The Construction Of The Periodic System
Gerhardt's unitary perspective also provided the foundation for the construction of the periodic system. Dmitry Ivanovich Mendeleev (1834–1907) was certainly not the first chemist who tried to classify elements on the basis of atomic weights. Van Spronsen reasonably argued that the periodic system was codiscovered by six chemists in the 1860s. However, Mendeleev adopted a different strategy. He pointed to the Karlsruhe Conference, held in 1860, as the first step toward the periodic law. This first international meeting of chemists adopted atomic weights based on Avogadro's and Gerhardt's views. From the general agreement on the distinction between atoms and molecules, Mendeleev derived another crucial distinction, between simple body and element. Since Lavoisier's famous definition of elements as nondecomposed bodies, most chemists did not distinguish between the two terms. Mendeleev, on the contrary, stressed the difference between the simple substances, empirical residues of decomposition characterized by their physical properties and molecular weights, and the abstract element defined as an invisible ingredient and characterized by its atomic weight. Mendeleev chose to classify elements rather than simple bodies because he considered them as responsible for the properties of simple and compound substances. Mendeleev was thus the first chemist who really worried about a clear definition of what was to be classified. Although abstract and unobservable, Mendeleev's elements were material entities and true individuals. Mendeleev was a staunch opponent of the hypothesis formulated by William Prout (1785–1850), which asserted that the multitude of simple substances derived from one single primary element, usually identified as hydrogen. Throughout the nineteenth century this reductionist mainstream stimulated attempts at classifying elements. Classifications were mainly aimed at tracing genealogical relations or families by grouping analogous elements in triads or families according to the numerical ratios of their atomic weights. Starting from the assumption that elements would never be divided or transmuted into one another, Mendeleev took an opposite direction. He sought unity in a natural law ruling the multiple elements, rather than in matter itself. He compared the most dissimilar elements and firmly relied on the order of increasing atomic weights. Whereas grouping elements on the basis of valences always faced the difficulty of multiple valences, Mendeleev strictly relied on the order of increasing atomic weight, which he regarded as the constant criterion of the individuality of chemical elements.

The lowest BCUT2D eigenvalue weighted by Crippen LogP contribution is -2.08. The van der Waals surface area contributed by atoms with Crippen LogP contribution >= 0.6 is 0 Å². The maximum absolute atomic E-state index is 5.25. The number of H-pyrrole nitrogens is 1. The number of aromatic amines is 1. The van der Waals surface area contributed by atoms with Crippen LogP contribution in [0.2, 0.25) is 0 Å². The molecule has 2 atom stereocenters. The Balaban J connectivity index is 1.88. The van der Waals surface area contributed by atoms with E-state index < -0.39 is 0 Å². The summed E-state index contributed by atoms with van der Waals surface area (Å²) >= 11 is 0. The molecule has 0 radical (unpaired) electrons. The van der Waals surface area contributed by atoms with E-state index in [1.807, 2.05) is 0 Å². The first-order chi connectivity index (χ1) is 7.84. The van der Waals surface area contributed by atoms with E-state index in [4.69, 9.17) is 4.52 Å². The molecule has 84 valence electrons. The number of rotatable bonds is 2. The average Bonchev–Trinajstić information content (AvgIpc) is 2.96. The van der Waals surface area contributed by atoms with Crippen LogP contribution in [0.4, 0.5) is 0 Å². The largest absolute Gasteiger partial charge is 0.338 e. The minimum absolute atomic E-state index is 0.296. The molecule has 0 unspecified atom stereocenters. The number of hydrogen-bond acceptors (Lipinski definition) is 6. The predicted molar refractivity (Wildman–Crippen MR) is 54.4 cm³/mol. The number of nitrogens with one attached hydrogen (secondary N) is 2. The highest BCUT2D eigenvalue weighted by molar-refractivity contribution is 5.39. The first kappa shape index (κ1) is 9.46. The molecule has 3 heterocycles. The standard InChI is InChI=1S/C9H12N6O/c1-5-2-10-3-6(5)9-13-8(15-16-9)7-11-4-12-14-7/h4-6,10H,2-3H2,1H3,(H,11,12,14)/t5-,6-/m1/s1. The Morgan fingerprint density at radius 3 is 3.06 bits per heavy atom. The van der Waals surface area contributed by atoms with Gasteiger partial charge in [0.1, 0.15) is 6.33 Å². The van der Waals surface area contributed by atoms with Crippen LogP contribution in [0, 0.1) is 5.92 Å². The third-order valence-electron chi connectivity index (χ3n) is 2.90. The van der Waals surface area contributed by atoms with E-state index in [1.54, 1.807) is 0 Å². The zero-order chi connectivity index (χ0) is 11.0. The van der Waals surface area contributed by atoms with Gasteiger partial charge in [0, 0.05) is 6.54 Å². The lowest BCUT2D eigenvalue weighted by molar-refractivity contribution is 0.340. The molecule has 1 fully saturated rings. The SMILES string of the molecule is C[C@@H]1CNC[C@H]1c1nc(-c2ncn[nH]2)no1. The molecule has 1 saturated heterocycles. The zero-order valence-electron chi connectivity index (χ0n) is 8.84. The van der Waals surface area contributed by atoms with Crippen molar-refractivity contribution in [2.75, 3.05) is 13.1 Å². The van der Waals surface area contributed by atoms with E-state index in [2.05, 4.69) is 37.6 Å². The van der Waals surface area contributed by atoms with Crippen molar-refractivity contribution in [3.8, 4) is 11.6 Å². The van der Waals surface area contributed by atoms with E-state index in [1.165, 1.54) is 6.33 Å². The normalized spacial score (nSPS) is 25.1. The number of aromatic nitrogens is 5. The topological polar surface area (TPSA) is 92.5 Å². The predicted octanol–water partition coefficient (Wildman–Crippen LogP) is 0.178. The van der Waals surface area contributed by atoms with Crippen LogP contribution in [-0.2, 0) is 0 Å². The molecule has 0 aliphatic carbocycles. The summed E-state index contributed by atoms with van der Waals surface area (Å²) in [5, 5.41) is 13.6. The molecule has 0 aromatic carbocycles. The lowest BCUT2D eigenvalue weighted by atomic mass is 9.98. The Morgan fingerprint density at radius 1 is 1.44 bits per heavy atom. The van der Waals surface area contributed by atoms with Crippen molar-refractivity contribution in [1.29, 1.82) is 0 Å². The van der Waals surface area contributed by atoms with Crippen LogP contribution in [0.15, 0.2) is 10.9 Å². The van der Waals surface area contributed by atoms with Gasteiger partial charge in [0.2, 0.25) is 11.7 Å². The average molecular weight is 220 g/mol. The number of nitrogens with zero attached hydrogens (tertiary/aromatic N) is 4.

Indeed, this criterion revealed some deficiencies. It sometimes blurred strong chemical analogies (for instance between Li and Mg, Be and Al, B and Si) or induced unexpected proximities (for example, in Mendeleev's eighth group). Mendeleev struggled with these difficulties and published thirty different tables in order to better suit his system with chemical analogies. However, his abstract notion of elements allowed predictions of unknown elements. Many of these elements were confirmed during Mendeleev's lifetime and served to validate his system while guarding it from further challenges. The discovery of a dozen rare earth elements in the late nineteenth century created difficulties because they lack individual properties and have strong mutual analogies. The inert gases were not welcomed either, first, because they had not been predicted, but mainly because they did not exhibit chemical properties. The atomic weights determined by William Ramsay (1852–1916) and Lord Rayleigh (John William Strutt; 1842–1919) for helium (4) and argon (40) would result in the placement of the latter between potassium and calcium according to its atomic weight. This was impossible, and the whole periodic system was in danger to collapse. Mendeleev raised doubts about the elemental nature of argon. Thanks to their sound belief in the periodic law, Ramsey and Rayleigh found a place for them at the cost of a new reversal of increasing atomic weight values and a new prediction of an intermediate element between neon and argon. A zero group was opened up that first undermined Mendeleev's notion of individual elements defined by their atomic weight. A second blow came from the discovery of electrons and radioactivity. Mendeleev desperately tried to explain this apparent anomaly with the hypothesis of confused movements of ether around heavy atoms. In this grandiose attempt to unify mechanics and chemistry, Mendeleev admitted ether in the periodic system in the 0 group. This error is instructive because it reveals the intellectual roots of Mendeleev's system. It is thus impossible to consider Mendeleev's system as a kind of precursor of quantum chemistry. Mendeleev dealt with elements and not with atoms.
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